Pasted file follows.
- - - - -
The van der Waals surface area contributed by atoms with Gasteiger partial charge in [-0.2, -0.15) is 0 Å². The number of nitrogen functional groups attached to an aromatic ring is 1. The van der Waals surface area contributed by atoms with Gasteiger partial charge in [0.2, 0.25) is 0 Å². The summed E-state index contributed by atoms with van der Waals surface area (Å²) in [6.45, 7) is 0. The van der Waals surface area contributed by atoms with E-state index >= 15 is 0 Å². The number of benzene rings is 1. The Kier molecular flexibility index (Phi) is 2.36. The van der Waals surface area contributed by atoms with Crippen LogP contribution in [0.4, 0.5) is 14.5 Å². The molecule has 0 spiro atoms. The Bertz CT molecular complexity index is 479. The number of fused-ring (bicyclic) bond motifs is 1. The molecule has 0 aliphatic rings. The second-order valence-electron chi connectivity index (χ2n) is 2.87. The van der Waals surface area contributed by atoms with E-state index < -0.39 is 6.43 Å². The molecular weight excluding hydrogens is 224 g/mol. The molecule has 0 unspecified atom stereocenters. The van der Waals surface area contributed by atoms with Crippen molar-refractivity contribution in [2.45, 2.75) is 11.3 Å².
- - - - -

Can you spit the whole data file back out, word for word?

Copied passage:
The van der Waals surface area contributed by atoms with Gasteiger partial charge in [-0.2, -0.15) is 0 Å². The number of nitrogen functional groups attached to an aromatic ring is 1. The van der Waals surface area contributed by atoms with Gasteiger partial charge in [0.2, 0.25) is 0 Å². The summed E-state index contributed by atoms with van der Waals surface area (Å²) in [6.45, 7) is 0. The van der Waals surface area contributed by atoms with E-state index >= 15 is 0 Å². The number of benzene rings is 1. The Kier molecular flexibility index (Phi) is 2.36. The van der Waals surface area contributed by atoms with Crippen LogP contribution in [0.4, 0.5) is 14.5 Å². The molecule has 0 spiro atoms. The Bertz CT molecular complexity index is 479. The number of fused-ring (bicyclic) bond motifs is 1. The molecule has 0 aliphatic rings. The second-order valence-electron chi connectivity index (χ2n) is 2.87. The van der Waals surface area contributed by atoms with E-state index < -0.39 is 6.43 Å². The molecular weight excluding hydrogens is 224 g/mol. The molecule has 0 unspecified atom stereocenters. The van der Waals surface area contributed by atoms with Crippen molar-refractivity contribution in [2.45, 2.75) is 11.3 Å².